Vanity plate

Screen Shot 2013-05-30 at 8.15.38 AMCrossing the street to head into the office this morning, I waited for a car to pass. Although I didn’t recognize the car, I noticed that it sported a company logo’ed license plate on the front. When it got closer, I recognized the driver, waved, and continued across the street.

That got me thinking.

The person driving the car is relatively new to the company. He’s a good guy, and I’m glad he’s proudly waving our proverbial flag. I thought about how many people we’ve hired over the last several years and how each person changes the face of our company a little bit. After all, our brand is the sum of all the people (and their actions) behind it. I wonder if we’re thinking about that each time we have a position to fill.

I’ve got two open slots right now, and to do my job right, I not only need to think about the functions those people need to perform, but also about how those people will represent our brand. Whether they ever talk to a customer, their words and deeds have a part in shaping our company. They’ll affect coworkers, vendors, and even the community.

Think about it in terms of that car. What if the company license plate had been on an old beater, belching exhaust and dripping oil? Would it have made a difference if that guy had been blaring Megadeth or Jimmy Buffett or the Grateful Dead on the stereo? What would people have thought if they had seen the car run a red light and swerve around a pair of schoolchildren? What if it crawled down the street twenty miles under the speed limit at all times?

When I hire someone, I’m essentially hanging my logo on that person for better or for worse, just like that license plate. I need to put as much time into finding someone who will wear it well as I put into evaluating her functional skills. Every graphic designer, web developer, accountant, engineer, marketer, and technician is an investment in the company’s future.

Back in the day, we used “world class” as our deciding characteristic when it came to bringing people on board. Today more than ever, I understand why.

Gut check

In my career, I’ve had the privilege of hiring several people. Although I’ve enjoyed the company of every single one, not all of them ended up being a good fit for their respective positions. On the flip side, some have far exceeded my expectations.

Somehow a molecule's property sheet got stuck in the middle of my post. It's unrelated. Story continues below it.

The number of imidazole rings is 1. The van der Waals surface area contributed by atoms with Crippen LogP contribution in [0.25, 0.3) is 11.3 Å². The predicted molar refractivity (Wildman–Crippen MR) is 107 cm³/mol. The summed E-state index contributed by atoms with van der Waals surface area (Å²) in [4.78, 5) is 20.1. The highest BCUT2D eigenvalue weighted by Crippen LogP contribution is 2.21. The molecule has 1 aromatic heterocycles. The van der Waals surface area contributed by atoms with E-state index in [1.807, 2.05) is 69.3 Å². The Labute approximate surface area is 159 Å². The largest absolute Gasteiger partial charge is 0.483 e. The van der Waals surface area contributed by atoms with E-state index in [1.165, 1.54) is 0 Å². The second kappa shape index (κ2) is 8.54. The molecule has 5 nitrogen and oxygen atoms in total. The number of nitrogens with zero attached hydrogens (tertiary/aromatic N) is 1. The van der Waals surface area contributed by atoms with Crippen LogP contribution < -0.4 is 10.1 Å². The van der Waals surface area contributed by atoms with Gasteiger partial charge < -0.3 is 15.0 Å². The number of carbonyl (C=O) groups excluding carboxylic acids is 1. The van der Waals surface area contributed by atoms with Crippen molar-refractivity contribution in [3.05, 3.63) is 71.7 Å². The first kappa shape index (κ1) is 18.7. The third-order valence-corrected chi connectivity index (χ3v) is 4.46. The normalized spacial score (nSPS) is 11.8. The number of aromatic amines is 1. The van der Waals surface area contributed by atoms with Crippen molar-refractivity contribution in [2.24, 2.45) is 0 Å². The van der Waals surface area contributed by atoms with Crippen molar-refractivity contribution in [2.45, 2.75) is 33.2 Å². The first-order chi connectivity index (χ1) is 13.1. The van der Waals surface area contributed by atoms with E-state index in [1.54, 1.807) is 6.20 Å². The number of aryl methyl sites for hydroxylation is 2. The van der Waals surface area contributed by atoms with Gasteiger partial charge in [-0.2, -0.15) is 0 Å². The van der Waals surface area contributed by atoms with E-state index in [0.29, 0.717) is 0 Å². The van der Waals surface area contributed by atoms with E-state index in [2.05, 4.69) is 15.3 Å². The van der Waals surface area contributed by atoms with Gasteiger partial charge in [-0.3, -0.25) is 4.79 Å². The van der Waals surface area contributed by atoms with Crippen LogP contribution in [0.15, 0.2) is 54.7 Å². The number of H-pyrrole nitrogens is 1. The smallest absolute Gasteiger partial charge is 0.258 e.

On balance, the good choices have outweighed the bad, mostly due to learning some tough lessons along the way. Not only have I learned which questions might lead to the most insightful answers, but I’ve also learned how those insights might indicate fit. I’ve learned which questions I can ask and which questions I can’t. I’ve learned how to read between the lines on a resume. I’ve learned to check references and to verify education. I’ve learned, essentially, to do my homework.

I’ve also learned to trust my gut.

The most important tool I have in my interview arsenal is my own intuition. It took awhile to get the nuance right, but I think I’ve figured it out. A bad gut feeling is enough for a veto. A good gut feeling signals a need for supporting evidence.

Every time something about a candidate has made me uncomfortable—even if she looks great on paper and doesn’t botch the personal interview—she has ended up being a poor fit for the position in question when I’ve hired her anyway. If I’m not excited about bringing a particular person on my team, I shouldn’t do it.

The flip side isn’t so simple. Gambling on a good gut feeling alone isn’t always a sure bet. The few times that I’ve done that, jumping ahead of my usual due diligence, I’ve been sorely disappointed. I still need to check the facts.

Of course, no one gets it right every time, but I’ve learned two important lessons: to trust my gut when it says no, and to be skeptical when it screams YES!